These events help boost sales, generate dialogue, promote diverse creators, and support the diverse books movement.

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Me (and baby) and a couple of my awesome critique partners fangirling over Ana Ramirez and Matt de la Pena. 

4. LEAVE REVIEWS 
If you liked a diverse book, take a few minutes and leave a review on Amazon and/or Goodreads. A book’s number of positive reviews can influence visibility, sales, bestseller lists, and awards.

5. PROMOTE ON SOCIAL MEDIA
If you liked a diverse book, write about it on Facebook, take a picture and #bookstagram it,  or Tweet about it. Share the love. Readers, parents, teachers, librarians, bookworms and book-lovers often find book suggestions online. Engage in dialogue about the importance of diverse books and help point others in a diverse direction.

Publishers are online too. They learn from what you say.

Sidenote: In this spirit, I’m starting a new Instagram account with diverse book recommendations. I will be posting my favorites from board books to YA. Follow me @joannahobradshaw.

6. SPEAK UP ABOUT SCHOOL CURRICULUM THAT IS NOT REPRESENTATIVE OR INCLUSIVE
No. The history of white, European men – or their white descendants – is not the only history that matters. No. Any canon of literature that only includes books written by white men is not “the classics.” Our kids and our future deserve and need better.

Talk to teachers, school leaders, and district officials about the curriculum taught at your local schools. Make suggestions. If they need training on equity, culturally-responsive teaching, race, or anything really…send them to me. I create teacher PD that will blow their minds…it’s THAT GOOD, I promise.

Be gracious…then throw down if you have to. As if we needed any more reasons to be like Jacqueline Woodson, my idol extraordinaire, behold…and be like her:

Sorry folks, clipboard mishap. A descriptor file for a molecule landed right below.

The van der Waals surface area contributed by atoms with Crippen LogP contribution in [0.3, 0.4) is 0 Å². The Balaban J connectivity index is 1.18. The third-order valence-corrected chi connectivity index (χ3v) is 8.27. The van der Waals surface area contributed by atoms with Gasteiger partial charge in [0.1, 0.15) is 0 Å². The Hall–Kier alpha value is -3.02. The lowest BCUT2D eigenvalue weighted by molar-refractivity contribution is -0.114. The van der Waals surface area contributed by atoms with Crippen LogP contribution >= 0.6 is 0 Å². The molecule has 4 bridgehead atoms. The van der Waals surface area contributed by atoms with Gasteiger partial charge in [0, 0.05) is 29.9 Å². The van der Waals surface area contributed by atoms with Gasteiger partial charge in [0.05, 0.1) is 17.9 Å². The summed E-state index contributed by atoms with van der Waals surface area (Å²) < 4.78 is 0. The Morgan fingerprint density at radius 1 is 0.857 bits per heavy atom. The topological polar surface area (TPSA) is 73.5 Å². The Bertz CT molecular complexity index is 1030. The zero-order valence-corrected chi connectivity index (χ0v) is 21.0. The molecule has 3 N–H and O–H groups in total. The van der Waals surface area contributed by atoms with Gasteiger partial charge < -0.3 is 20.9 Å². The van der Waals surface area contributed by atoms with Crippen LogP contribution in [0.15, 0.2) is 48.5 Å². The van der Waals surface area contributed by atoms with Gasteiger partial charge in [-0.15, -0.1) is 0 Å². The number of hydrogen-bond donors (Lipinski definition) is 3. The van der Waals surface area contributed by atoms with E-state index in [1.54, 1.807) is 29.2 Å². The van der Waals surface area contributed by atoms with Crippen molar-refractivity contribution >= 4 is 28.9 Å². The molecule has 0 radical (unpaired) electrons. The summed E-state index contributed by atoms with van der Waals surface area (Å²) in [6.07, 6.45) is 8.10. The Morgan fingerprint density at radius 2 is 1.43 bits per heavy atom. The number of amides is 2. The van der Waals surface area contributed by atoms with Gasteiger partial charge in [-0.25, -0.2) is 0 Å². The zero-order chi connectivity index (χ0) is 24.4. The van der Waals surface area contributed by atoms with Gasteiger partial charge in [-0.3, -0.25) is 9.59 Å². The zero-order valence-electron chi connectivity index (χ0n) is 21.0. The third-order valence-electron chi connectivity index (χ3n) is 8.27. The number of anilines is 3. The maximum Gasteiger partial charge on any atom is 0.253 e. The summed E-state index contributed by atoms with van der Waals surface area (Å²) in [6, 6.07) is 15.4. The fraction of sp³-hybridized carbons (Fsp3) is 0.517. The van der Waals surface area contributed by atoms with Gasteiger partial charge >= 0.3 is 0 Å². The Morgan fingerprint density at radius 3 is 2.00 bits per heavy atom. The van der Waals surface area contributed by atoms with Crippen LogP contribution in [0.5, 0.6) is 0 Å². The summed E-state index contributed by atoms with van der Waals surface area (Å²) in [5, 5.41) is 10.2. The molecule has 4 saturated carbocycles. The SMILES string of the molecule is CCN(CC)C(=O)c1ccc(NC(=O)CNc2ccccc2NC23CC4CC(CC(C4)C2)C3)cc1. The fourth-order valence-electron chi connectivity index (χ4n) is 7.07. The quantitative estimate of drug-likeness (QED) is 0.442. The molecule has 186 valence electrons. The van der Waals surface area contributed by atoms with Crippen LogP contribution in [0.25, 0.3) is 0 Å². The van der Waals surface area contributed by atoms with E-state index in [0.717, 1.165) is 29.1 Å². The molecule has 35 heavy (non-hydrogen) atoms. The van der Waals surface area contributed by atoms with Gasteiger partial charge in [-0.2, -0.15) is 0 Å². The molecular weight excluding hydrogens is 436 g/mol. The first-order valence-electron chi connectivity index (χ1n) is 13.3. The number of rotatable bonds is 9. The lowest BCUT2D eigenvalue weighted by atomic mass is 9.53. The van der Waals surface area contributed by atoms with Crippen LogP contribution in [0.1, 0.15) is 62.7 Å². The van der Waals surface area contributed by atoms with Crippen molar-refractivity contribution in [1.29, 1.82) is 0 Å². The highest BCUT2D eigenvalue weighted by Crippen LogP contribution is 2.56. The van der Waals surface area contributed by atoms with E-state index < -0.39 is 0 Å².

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Here’s Jacqueline Woodson’s plan in case her first letter didn’t go well…which, thank goodness, it did (and yay for Mr. _____!).

Screen Shot 2018-11-13 at 11.23.44 PM.png7. SUPPORT ORGANIZATIONS AND VOICES DEDICATED TO DIVERSITY IN CHILDREN’S LITERATURE
Donate money or volunteer for We Need Diverse Books. Your money and/or time helps gets diverse books into classrooms and supports budding authors and illustrators. You can also support Children’s Book CouncilMulticultural Children’s Book Day, and book awards that focus on diversity such as the Coretta Scott King AwardPura Belpre AwardLambda Literary Award, Asian/Pacific American Award for Literature, or the Dolly Gray Award.

Follow blogs that are writing about diversity in kidlit including: Gay YADisability in KidLitAmerican Indians in Children’s LitThe Brown BookshelfLatinx in Kid LitTrans LitColorin ColoradoTeaching ToleranceWe’re the People Summer Reading ListMirrors Windows and Doors, and Rich In Color.

8. ADD YOUR VOICE TO THE CONVERSATION 
Dialogue is the beginning of change. Jump into a discussion on Twitter. Engage with a colleague in person. Make your own list of diverse book favorites and share it with friends. Form a book club that focuses on books written or illustrated by diverse authors. Write the publisher or create a blog post if something in a book with diverse characters feels off. Work with schools to bring in diverse authors to talk with students.

Together, our voices and efforts can help keep moving the needle forward.